A strong sense of injustice exists in the UK's science departments, Anna Fazackerley reports
Women scientists in universities feel disadvantaged in terms of salary, promotional prospects and career development, according to a survey.
The Athena Project, an initiative to advance the role of women in academic science, questioned more than 2,000 scientists and engineers of both sexes in UK universities. The survey found women sat on fewer committees and held fewer positions of authority.
Almost 40 per cent of respondents had all-male interview panels for their current posts. And men were significantly more likely than women to have been promoted to a senior lecturer or reader position without having gone through an official application process.
But the survey did not suggest a lack of ambition among female scientists.
Across all academic grades, a higher proportion of women than men wanted to move into senior management.
The results highlighted a strong sense of injustice among female scientists. Almost half of all female respondents said women were disadvantaged in terms of promotion, and 39 per cent felt they were more likely to be paid less and given less access to career development.
Male scientists did not agree with these perceptions. Only 10 per cent felt female scientists were at a financial disadvantage and 16 per cent felt their promotional prospects were unequal.
Women also felt undermined in their departments. More than a fifth of female professors felt senior colleagues were unsupportive. And almost a third of women did not feel that their department celebrated successes in their working lives.
Women below professorial level were more likely than men to feel their research contribution was not valued. And, within the senior lecturer grade, 31 per cent of women said they were not given the opportunity to serve on important departmental committees.
If women left science to raise a family or have a career break, they found it hard to get back in, the survey found.
A third of women who took time out experienced problems finding a job afterwards. Contact with the department, flexible working hours and childcare were most frequently cited as helping a return to the workplace.
The findings will add weight to the Greenfield report on women in science, commissioned by the Department of Trade and Industry and published last November. The report describes an environment of "institutionalised sexism" where women "plough on" despite considerable barriers.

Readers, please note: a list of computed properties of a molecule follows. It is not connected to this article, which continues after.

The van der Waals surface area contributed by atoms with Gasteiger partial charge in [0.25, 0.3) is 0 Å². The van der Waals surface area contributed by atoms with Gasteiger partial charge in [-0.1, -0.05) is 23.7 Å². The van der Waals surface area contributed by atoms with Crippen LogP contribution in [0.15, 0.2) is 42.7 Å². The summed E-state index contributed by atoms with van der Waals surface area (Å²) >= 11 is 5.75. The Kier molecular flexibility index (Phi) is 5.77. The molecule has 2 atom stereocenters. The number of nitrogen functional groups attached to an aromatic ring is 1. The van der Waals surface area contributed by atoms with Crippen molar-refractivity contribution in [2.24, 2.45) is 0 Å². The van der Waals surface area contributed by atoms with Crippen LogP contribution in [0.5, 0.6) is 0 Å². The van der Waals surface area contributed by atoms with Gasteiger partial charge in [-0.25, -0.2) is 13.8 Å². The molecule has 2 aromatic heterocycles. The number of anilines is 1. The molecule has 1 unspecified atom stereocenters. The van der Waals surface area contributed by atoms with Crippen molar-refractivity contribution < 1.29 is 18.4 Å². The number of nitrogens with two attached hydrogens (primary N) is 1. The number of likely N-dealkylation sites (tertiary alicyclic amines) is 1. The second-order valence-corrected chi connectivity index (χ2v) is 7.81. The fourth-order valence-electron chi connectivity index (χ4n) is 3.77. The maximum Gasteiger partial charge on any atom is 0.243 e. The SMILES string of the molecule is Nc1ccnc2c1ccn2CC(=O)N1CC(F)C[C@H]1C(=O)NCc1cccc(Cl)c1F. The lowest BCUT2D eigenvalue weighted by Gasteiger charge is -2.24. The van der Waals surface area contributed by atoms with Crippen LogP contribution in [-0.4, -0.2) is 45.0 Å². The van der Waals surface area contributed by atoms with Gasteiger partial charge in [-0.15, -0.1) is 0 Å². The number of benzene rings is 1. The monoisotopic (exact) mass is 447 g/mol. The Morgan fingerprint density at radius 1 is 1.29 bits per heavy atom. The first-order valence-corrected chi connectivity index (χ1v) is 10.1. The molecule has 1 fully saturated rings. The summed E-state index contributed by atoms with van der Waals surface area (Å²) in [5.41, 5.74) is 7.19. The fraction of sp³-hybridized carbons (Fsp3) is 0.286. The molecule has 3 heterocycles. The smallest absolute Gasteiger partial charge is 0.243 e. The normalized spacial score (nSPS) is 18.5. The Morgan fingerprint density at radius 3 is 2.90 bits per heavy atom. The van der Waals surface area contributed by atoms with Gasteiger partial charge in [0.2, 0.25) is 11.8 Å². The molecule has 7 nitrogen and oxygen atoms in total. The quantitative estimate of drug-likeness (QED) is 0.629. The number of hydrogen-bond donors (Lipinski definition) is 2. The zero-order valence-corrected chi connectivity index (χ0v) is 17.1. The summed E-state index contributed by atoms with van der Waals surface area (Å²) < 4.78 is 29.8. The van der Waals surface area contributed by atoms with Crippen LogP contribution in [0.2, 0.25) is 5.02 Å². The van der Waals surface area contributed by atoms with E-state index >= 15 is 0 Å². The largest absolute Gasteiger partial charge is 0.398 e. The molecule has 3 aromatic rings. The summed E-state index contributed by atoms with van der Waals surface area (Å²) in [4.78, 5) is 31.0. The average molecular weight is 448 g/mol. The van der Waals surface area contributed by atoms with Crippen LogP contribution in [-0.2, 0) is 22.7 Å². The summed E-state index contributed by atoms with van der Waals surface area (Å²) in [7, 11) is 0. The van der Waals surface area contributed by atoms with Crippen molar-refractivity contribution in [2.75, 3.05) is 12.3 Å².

Jan Peters, who deals with women's issues for the Royal Society and who co-authored the Greenfield report, said it had raised awareness of the problems but that more work was needed to maintain that interest and to communicate the message to people within university departments.
Marie-Noelle Barton, director of the Women Into Science and Engineering campaign group, said short-term contracts and lack of recognition were driving women out of science.
She warned that any improvements in universities were happening solely to avoid bad publicity, and that a radical change of attitude was needed.
Ms Barton said: "Every institute should take a real look at what is happening internally - at how many women are leaving and why."
Women swallow their pride to get a foot in the door
Jo Turner , a laboratory scientist at pharmaceutical company Pfizer, believes that universities create far more barriers for women scientists than does industry.
Ms Turner (left) said: "The university academic environment is like an old-boys' network so it is harder to get in and move on."
She started her career in academia, working as part of an ecology research group linked to Kent University. But after a five-year career break to raise her family, she found she was in effect shut out.
"I just couldn't get back in. Employers didn't consider that I might have new skills like prioritising and time-management from being a mother," she said.
Ms Turner had to abandon environmental science and retrain in molecular biology.
She said: "You could see that as a step backwards. You have all the experience and then you go into a new area and start at the bottom."
She is on a short-term contract at Pfizer, although she hopes she will get a permanent position in the future.
Ms Turner said that women needed a boost after a career break.
"There should be some sort of network, even if it's just a phonecall from someone telling you that you can do it," she said.
After returning from Nigeria where she was an established science lecturer, Lesley Onura spent three years trying to get back into science in the UK.
She eventually got a foot in the door with the help of a fellowship at Sussex University, funded by the Daphne Jackson Trust, a charity that helps women return to science. But this meant swallowing her pride and dropping her salary expectations. "I was a senior lecturer in Nigeria but I had to start again as though I'd just done my PhD," she said.
"In the time that men are progressing and moving up the salary scales, a lot of women are taking time out."
Having completed the fellowship, Dr Onura is working in the physics and astronomy department at Sussex but she is on a short-term contract.
"I'm still in a precarious position," she said.
Dr Onura said all the female fellows she knows from the Daphne Jackson scheme are in the same position.
She said: "The trust helped us to get jobs but they might fall apart at any minute. There should be incentives given to universities that give women permanent positions after such fellowships."